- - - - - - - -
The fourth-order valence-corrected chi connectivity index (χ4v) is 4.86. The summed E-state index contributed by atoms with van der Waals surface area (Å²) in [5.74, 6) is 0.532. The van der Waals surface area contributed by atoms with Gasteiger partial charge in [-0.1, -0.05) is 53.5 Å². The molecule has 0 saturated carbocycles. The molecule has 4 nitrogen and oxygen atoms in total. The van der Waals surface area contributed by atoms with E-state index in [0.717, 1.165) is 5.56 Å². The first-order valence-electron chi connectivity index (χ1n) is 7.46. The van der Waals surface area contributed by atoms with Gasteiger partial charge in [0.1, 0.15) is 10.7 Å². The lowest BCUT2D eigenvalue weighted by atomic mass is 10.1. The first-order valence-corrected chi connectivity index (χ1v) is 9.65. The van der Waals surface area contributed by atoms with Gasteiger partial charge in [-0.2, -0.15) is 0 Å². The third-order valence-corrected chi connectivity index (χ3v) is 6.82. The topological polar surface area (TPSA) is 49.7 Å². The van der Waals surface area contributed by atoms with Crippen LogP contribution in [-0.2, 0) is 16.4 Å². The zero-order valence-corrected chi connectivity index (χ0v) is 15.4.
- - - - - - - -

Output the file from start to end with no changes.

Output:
The fourth-order valence-corrected chi connectivity index (χ4v) is 4.86. The summed E-state index contributed by atoms with van der Waals surface area (Å²) in [5.74, 6) is 0.532. The van der Waals surface area contributed by atoms with Gasteiger partial charge in [-0.1, -0.05) is 53.5 Å². The molecule has 0 saturated carbocycles. The molecule has 4 nitrogen and oxygen atoms in total. The van der Waals surface area contributed by atoms with E-state index in [0.717, 1.165) is 5.56 Å². The first-order valence-electron chi connectivity index (χ1n) is 7.46. The van der Waals surface area contributed by atoms with Gasteiger partial charge in [0.1, 0.15) is 10.7 Å². The lowest BCUT2D eigenvalue weighted by atomic mass is 10.1. The first-order valence-corrected chi connectivity index (χ1v) is 9.65. The van der Waals surface area contributed by atoms with Gasteiger partial charge in [-0.2, -0.15) is 0 Å². The third-order valence-corrected chi connectivity index (χ3v) is 6.82. The topological polar surface area (TPSA) is 49.7 Å². The van der Waals surface area contributed by atoms with Crippen LogP contribution in [-0.2, 0) is 16.4 Å². The zero-order valence-corrected chi connectivity index (χ0v) is 15.4.